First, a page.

The real culprits of the housing crisis go unpunished

Those of you who read my first book ("Turn This Car Around") will recall my indictment of the many contributors to our historic mortgage industry meltdown and worldwide recession, AKA "The greatest financial crisis since the Great Depression," per President Barack Obama.

The guilty (and greedy) included Wall Street rating houses that regularly awarded sub-prime or otherwise risky mortgage backed products their coveted AAA rating; the (formerly) powerful government sponsored enterprises, most notably Fannie Mae and Freddie Mac, that lowered their underwriting standards in order to purchase ever more low quality mortgages; brokers and other middle men who helped to steer marginal credit clients into obviously unaffordable mortgages; naive (or worse) consumers who freely secured unaffordable mortgages; and, of course, the big Wall Street investment banks that put together and sold toxic mortgage products to the world.

That these key players were instrumental in America's economic downturn is without question. Also without question is the significant damage (public and private, monetary and reputational) inflicted on so many of the industry's key players. Seems as though every week includes a new Securities Exchange Commission investigation, Justice Department probe, or multi-billion dollar settlement relating to a major Wall Street player.

But there is one group of miscreants who beat the rap. Not one of their ilk has been targeted for investigation. Neither has the media attempted to explore the depths of their culpability in significant detail. In fact, with precious few exceptions, these conspirators have been rewarded for their nefarious deeds.

I speak of government regulators and politicians. On the regulatory side, there was the 1990s era Department of Housing and Urban Development (HUD), the federal agency tasked with attaining so-called affordable housing goals. This they did, far too well in fact. An original portfolio goal of 30 percent sub-prime mortgages had increased to 56 percent prior to the economic collapse of 2008. And there was no more powerful Washington player than Fannie Mae. Their well compensated lobbyists were always around the House and Senate banking committees. Members of all stripes paid attention to their concerns. Their clout was unmatched where housing policy issues were at stake.

But the most influential promoters of affordable housing/sub-prime mortgages were the members of Congress who sold a willing public on what everyone seemingly wanted to hear – home ownership was within reach, necessities such as annual income, assets, and credit worthiness notwithstanding. In fact, three-quarters of all sub-prime/low quality loans were on the books of federal government agencies during the summer of 2008.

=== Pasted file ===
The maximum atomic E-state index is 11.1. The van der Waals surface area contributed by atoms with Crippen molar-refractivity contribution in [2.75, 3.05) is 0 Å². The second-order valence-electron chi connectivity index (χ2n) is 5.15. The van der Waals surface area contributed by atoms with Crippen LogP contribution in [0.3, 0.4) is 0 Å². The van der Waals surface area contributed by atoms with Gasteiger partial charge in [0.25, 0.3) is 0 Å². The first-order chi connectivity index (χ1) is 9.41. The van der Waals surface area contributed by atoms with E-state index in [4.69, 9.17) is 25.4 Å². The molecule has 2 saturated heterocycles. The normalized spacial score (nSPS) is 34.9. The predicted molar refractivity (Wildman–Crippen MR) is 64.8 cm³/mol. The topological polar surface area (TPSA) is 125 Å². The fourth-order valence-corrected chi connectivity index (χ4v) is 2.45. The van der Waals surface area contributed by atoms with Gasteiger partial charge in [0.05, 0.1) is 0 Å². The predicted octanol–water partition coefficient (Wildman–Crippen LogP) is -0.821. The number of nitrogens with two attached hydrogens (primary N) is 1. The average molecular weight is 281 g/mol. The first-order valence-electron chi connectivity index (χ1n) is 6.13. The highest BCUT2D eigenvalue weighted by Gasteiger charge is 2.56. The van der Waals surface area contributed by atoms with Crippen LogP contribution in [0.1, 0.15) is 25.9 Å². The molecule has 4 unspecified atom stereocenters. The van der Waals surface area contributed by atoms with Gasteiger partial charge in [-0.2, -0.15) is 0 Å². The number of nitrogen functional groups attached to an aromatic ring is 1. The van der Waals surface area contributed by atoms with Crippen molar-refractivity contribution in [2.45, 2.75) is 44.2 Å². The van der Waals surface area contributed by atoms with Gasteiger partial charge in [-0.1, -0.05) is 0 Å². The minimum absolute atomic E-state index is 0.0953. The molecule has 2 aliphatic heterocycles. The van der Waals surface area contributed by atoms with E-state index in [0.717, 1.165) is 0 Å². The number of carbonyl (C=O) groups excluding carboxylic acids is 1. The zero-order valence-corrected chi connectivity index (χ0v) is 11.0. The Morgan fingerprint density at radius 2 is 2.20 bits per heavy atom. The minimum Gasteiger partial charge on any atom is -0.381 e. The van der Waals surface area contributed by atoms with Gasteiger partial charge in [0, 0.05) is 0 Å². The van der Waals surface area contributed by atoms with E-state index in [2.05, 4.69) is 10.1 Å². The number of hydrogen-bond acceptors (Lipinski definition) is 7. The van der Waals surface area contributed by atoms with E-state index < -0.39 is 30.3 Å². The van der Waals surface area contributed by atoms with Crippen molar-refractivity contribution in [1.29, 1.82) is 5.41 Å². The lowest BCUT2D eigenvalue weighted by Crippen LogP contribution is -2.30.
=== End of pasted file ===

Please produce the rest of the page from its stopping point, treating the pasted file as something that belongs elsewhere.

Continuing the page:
The brave few (mostly Republicans, and most notably Rep. Mike Oxley and Sen. John McCain) who sought to raise objections to the indulgent shenanigans of the political crowd were dismissed as obstructionists, racists, or both. I should know. I was a member of the House Banking Committee with a front row seat to the daily indictments (primarily race and class based) that were lodged against members of Congress who questioned the endless leveraging of dollars into mortgage finance. Accordingly, few dared trek down that path.

Indeed, the champions of this crusade were progressive Democrats, most notably the outspoken chairman of the House Banking Committee, Rep. Barney Frank of Massachusetts. Witness this beauty from a 2003 committee hearing:

"…[in] my view, the two government sponsored enterprises we are talking about here, Fannie Mae and Freddie Mac, are not in crisis. ... I do not think at this point there is a problem with a threat to the Treasury. … I believe that we, as the federal government, have probably done too little [my emphasis] rather than too much to push them to meet the goals of affordable housing and to set reasonable goals. … I think we see entities [Fannie Mae and Freddie Mac] that are fundamentally sound financially and [could] withstand some of the disastrous scenarios. … The more pressure there is [on these companies], then the less I think we see in terms of affordable housing."

A few years later, Fannie and Freddie were belly up.

History will record many recriminations from the great financial crisis of the new millennium. Missing will be the long list of public officials who pedaled an economically illiterate version of the "American Dream" to millions of gullible consumers.

Yet a re-elected Obama administration has the usual suspects at it again. Fannie and Freddie are alive and looking to make new friends. The big bad investment banks continue to be regularly demonized by their former co-conspirators on the Hill. And new administration housing finance proposals have emerged that are eerily similar to the problematic "bad credit, no problem" programs of yesteryear.

Washington is pretty good at revisionist history. But the primary contributors to our housing bubble and subsequent sub-prime meltdown are obvious to all who care to look.

We ignore the lessons of the recent past at our own (considerable) peril.

Robert L. Ehrlich Jr.'s column appears Sundays. The former Maryland governor and member of Congress is a partner at the law firm King & Spalding. His new book, "Hope for Change," is due out later this year. His email is

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